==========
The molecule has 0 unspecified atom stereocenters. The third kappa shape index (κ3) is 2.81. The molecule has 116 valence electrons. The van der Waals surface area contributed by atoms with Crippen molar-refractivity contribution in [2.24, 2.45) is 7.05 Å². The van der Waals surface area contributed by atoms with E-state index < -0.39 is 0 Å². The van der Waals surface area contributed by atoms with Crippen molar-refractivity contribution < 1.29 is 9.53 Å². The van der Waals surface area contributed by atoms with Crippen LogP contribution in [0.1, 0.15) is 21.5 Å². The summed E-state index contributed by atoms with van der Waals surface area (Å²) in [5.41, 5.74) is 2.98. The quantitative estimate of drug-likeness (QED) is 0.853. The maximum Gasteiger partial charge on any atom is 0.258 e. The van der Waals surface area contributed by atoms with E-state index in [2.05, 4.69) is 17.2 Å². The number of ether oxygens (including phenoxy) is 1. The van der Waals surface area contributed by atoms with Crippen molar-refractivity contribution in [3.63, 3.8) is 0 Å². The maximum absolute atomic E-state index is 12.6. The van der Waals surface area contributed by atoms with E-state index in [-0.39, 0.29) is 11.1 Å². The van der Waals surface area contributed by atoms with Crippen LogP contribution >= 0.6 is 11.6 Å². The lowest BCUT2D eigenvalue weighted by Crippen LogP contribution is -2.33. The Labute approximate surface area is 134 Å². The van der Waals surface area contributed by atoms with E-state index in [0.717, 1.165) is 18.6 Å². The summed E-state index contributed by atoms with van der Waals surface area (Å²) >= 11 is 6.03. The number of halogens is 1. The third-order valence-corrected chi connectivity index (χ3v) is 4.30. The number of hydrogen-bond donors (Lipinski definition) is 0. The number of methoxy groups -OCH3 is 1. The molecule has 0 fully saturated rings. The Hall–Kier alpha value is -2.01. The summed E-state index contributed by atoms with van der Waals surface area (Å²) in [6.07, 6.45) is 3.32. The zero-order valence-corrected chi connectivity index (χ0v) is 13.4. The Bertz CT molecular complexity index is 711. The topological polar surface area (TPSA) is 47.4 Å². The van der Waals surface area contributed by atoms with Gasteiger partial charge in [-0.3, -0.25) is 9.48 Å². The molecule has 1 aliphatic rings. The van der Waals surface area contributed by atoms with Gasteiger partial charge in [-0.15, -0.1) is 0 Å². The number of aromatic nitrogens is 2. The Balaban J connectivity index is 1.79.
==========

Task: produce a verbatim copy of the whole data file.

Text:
The molecule has 0 unspecified atom stereocenters. The third kappa shape index (κ3) is 2.81. The molecule has 116 valence electrons. The van der Waals surface area contributed by atoms with Crippen molar-refractivity contribution in [2.24, 2.45) is 7.05 Å². The van der Waals surface area contributed by atoms with E-state index < -0.39 is 0 Å². The van der Waals surface area contributed by atoms with Crippen molar-refractivity contribution < 1.29 is 9.53 Å². The van der Waals surface area contributed by atoms with Crippen LogP contribution in [0.1, 0.15) is 21.5 Å². The summed E-state index contributed by atoms with van der Waals surface area (Å²) in [5.41, 5.74) is 2.98. The quantitative estimate of drug-likeness (QED) is 0.853. The maximum Gasteiger partial charge on any atom is 0.258 e. The van der Waals surface area contributed by atoms with E-state index in [2.05, 4.69) is 17.2 Å². The number of ether oxygens (including phenoxy) is 1. The van der Waals surface area contributed by atoms with Crippen molar-refractivity contribution in [3.63, 3.8) is 0 Å². The maximum absolute atomic E-state index is 12.6. The van der Waals surface area contributed by atoms with E-state index in [-0.39, 0.29) is 11.1 Å². The van der Waals surface area contributed by atoms with Crippen LogP contribution >= 0.6 is 11.6 Å². The lowest BCUT2D eigenvalue weighted by Crippen LogP contribution is -2.33. The Labute approximate surface area is 134 Å². The van der Waals surface area contributed by atoms with E-state index in [0.717, 1.165) is 18.6 Å². The summed E-state index contributed by atoms with van der Waals surface area (Å²) >= 11 is 6.03. The number of halogens is 1. The third-order valence-corrected chi connectivity index (χ3v) is 4.30. The number of hydrogen-bond donors (Lipinski definition) is 0. The number of methoxy groups -OCH3 is 1. The molecule has 0 fully saturated rings. The Hall–Kier alpha value is -2.01. The summed E-state index contributed by atoms with van der Waals surface area (Å²) in [6.07, 6.45) is 3.32. The zero-order valence-corrected chi connectivity index (χ0v) is 13.4. The Bertz CT molecular complexity index is 711. The topological polar surface area (TPSA) is 47.4 Å². The van der Waals surface area contributed by atoms with Gasteiger partial charge in [-0.3, -0.25) is 9.48 Å². The molecule has 1 aliphatic rings. The van der Waals surface area contributed by atoms with Gasteiger partial charge in [-0.15, -0.1) is 0 Å². The number of aromatic nitrogens is 2. The Balaban J connectivity index is 1.79.